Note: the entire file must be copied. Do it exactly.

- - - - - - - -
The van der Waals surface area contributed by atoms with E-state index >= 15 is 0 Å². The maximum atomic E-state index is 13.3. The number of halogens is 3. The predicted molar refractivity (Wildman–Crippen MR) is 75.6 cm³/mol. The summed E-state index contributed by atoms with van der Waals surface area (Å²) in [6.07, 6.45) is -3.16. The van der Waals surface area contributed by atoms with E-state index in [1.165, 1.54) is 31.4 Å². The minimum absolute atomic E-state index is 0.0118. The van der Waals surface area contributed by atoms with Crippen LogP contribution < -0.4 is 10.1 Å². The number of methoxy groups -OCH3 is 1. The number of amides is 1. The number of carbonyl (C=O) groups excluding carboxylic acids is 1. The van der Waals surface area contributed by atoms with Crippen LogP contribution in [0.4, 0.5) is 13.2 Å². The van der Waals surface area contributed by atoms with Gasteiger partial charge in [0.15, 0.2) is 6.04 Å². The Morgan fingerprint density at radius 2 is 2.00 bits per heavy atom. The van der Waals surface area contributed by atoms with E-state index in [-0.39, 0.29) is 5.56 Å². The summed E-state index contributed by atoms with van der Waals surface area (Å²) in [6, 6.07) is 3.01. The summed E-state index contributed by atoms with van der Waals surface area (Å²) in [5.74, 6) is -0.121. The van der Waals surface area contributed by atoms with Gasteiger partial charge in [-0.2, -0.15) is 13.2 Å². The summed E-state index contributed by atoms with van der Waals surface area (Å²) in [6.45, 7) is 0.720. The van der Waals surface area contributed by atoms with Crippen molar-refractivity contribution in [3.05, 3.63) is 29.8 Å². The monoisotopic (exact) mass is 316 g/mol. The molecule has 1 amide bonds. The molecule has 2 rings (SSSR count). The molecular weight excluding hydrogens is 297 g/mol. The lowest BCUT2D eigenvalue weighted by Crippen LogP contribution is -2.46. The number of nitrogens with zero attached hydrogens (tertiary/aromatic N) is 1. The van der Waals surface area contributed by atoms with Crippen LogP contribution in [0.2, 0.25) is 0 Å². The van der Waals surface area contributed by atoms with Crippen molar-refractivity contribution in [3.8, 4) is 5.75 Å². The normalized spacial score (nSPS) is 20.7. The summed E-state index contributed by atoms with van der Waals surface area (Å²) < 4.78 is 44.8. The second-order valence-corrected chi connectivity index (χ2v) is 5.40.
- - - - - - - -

The van der Waals surface area contributed by atoms with E-state index >= 15 is 0 Å². The maximum atomic E-state index is 13.3. The number of halogens is 3. The predicted molar refractivity (Wildman–Crippen MR) is 75.6 cm³/mol. The summed E-state index contributed by atoms with van der Waals surface area (Å²) in [6.07, 6.45) is -3.16. The van der Waals surface area contributed by atoms with E-state index in [1.165, 1.54) is 31.4 Å². The minimum absolute atomic E-state index is 0.0118. The van der Waals surface area contributed by atoms with Crippen LogP contribution < -0.4 is 10.1 Å². The number of methoxy groups -OCH3 is 1. The number of amides is 1. The number of carbonyl (C=O) groups excluding carboxylic acids is 1. The van der Waals surface area contributed by atoms with Crippen LogP contribution in [0.4, 0.5) is 13.2 Å². The van der Waals surface area contributed by atoms with Gasteiger partial charge in [0.15, 0.2) is 6.04 Å². The Morgan fingerprint density at radius 2 is 2.00 bits per heavy atom. The van der Waals surface area contributed by atoms with E-state index in [-0.39, 0.29) is 5.56 Å². The summed E-state index contributed by atoms with van der Waals surface area (Å²) in [6, 6.07) is 3.01. The summed E-state index contributed by atoms with van der Waals surface area (Å²) in [5.74, 6) is -0.121. The van der Waals surface area contributed by atoms with Gasteiger partial charge in [-0.2, -0.15) is 13.2 Å². The summed E-state index contributed by atoms with van der Waals surface area (Å²) in [6.45, 7) is 0.720. The van der Waals surface area contributed by atoms with Crippen molar-refractivity contribution in [3.05, 3.63) is 29.8 Å². The monoisotopic (exact) mass is 316 g/mol. The molecule has 1 amide bonds. The molecule has 2 rings (SSSR count). The molecular weight excluding hydrogens is 297 g/mol. The lowest BCUT2D eigenvalue weighted by Crippen LogP contribution is -2.46. The number of nitrogens with zero attached hydrogens (tertiary/aromatic N) is 1. The van der Waals surface area contributed by atoms with Crippen LogP contribution in [0.2, 0.25) is 0 Å². The van der Waals surface area contributed by atoms with Crippen molar-refractivity contribution in [3.8, 4) is 5.75 Å². The normalized spacial score (nSPS) is 20.7. The summed E-state index contributed by atoms with van der Waals surface area (Å²) < 4.78 is 44.8. The second-order valence-corrected chi connectivity index (χ2v) is 5.40.